Wednesday, May 18, 2005

The Nature of the Promise

"Everyone who believes in Him shall be saved"

This is one of the most oft used phrases in the New Testament, especially in John's Gospel. Since this is true, and since we become so familiar with it, especially in the regularly quoted John 3:16, I hope to take another look at the promise contained within and how significant it is.

A few points regarding the promise:

1. It points to Christ
The promise directs our eyes elsewhere -specifically, to Christ. It is God's solemn testimony of the sufficiency and perfect Mediatorship of the Son. It says "He won't fail, He can't fail, He doesn't fail."It sends the miserable, broken, sullen sin-sick soul to Christ.

2. It is assuring
It points to Christ this without hesitation and without any room for unbelief. The promise assures the conscience. It says that we will find Him to be all that we need in a Savior and more. It reminds us, who already trust in the Lord Christ, that He is all that we need in a Savior and more.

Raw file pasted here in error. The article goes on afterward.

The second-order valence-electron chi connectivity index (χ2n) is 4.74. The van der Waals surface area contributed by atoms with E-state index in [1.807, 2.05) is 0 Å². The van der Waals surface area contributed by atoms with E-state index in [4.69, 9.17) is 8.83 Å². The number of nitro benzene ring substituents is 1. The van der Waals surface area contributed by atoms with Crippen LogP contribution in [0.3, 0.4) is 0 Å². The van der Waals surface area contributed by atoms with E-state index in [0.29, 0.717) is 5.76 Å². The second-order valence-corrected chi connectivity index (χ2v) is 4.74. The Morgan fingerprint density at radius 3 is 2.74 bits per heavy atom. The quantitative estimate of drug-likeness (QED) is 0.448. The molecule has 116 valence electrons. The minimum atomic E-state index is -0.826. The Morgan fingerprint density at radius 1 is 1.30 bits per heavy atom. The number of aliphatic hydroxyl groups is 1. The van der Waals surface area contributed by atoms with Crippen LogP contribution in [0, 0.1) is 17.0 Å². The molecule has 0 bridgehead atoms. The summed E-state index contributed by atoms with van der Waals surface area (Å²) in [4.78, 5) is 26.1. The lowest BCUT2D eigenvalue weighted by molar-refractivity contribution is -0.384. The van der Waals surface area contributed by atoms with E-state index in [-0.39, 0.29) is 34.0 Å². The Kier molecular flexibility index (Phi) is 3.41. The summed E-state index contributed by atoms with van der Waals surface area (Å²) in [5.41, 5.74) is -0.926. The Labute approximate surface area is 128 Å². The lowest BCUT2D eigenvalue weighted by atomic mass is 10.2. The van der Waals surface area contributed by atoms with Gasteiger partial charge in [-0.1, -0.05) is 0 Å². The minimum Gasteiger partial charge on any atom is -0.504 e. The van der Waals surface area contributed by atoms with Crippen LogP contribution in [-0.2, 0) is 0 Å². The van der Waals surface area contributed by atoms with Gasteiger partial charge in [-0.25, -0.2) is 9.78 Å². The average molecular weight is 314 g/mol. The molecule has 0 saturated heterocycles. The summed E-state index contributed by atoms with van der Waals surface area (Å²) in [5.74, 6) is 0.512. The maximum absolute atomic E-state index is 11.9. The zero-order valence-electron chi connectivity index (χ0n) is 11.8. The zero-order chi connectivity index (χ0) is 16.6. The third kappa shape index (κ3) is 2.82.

3. It is descriptive
The promise describes the act of God in saving men. The elect of God are the only ones who are drawn by the Father to Christ, and this is absolutely necessary because all men under Adam are unable to come to Him otherwise. Thus, the words of the promise are descriptive of God's sovereign redemptive work toward His elect. It describes an eschatological circumstance for His people and how they are known. His people, the believing ones, are saved and shall be saved from condemnation at the end of the age.

4. It is specific
Who shall be saved? All the ones believing into Him. It speaks nothing about generalities, as some imagine. It tells us very plainly who the ones are that shall be saved.

As Calvin noted:

Now we shall possess a right definition of faith if we call it a firm and
certain knowledge of God's benevolence toward us, founded upon the truth of the
freely given promise of Christ, both revealed to our minds and sealed upon our
hearts through the Holy Spirit (Calvin, Institutes of the Christian Religion
(ed. John T. McNeill; trans. Ford Lewis Battles; Philadelphia; Westminster,
1960) 3.2.7. )


The promise here is a thing of gold. A promise from the Holy One to sinners. Let us get up from our slumber, yes, even over something this simple. And let our eyes be directed to Christ, our hearts assured, and our minds informed of this great salvation He has for us from even something as common as the promise of life in Christ to those who believe.

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